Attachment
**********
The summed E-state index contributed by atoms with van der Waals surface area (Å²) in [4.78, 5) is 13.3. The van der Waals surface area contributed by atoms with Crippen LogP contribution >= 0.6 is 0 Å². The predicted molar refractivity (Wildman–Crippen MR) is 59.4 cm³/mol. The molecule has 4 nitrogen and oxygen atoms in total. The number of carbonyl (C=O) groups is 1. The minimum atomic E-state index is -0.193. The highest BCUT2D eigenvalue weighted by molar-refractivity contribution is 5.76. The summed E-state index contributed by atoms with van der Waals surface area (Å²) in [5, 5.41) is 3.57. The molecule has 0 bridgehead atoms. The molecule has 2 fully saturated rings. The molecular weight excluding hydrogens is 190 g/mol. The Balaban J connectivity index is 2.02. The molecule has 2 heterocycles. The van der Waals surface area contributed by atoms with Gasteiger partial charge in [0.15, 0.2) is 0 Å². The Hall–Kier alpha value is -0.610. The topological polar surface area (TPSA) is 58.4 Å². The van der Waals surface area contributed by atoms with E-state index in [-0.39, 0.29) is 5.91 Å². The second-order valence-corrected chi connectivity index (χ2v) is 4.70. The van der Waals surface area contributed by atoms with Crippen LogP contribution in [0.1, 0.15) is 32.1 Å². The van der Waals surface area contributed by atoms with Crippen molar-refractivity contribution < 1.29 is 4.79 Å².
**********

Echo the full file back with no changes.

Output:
The summed E-state index contributed by atoms with van der Waals surface area (Å²) in [4.78, 5) is 13.3. The van der Waals surface area contributed by atoms with Crippen LogP contribution >= 0.6 is 0 Å². The predicted molar refractivity (Wildman–Crippen MR) is 59.4 cm³/mol. The molecule has 4 nitrogen and oxygen atoms in total. The number of carbonyl (C=O) groups is 1. The minimum atomic E-state index is -0.193. The highest BCUT2D eigenvalue weighted by molar-refractivity contribution is 5.76. The summed E-state index contributed by atoms with van der Waals surface area (Å²) in [5, 5.41) is 3.57. The molecule has 0 bridgehead atoms. The molecule has 2 fully saturated rings. The molecular weight excluding hydrogens is 190 g/mol. The Balaban J connectivity index is 2.02. The molecule has 2 heterocycles. The van der Waals surface area contributed by atoms with Gasteiger partial charge in [0.15, 0.2) is 0 Å². The Hall–Kier alpha value is -0.610. The topological polar surface area (TPSA) is 58.4 Å². The van der Waals surface area contributed by atoms with E-state index in [-0.39, 0.29) is 5.91 Å². The second-order valence-corrected chi connectivity index (χ2v) is 4.70. The van der Waals surface area contributed by atoms with Crippen LogP contribution in [0.1, 0.15) is 32.1 Å². The van der Waals surface area contributed by atoms with Crippen molar-refractivity contribution < 1.29 is 4.79 Å².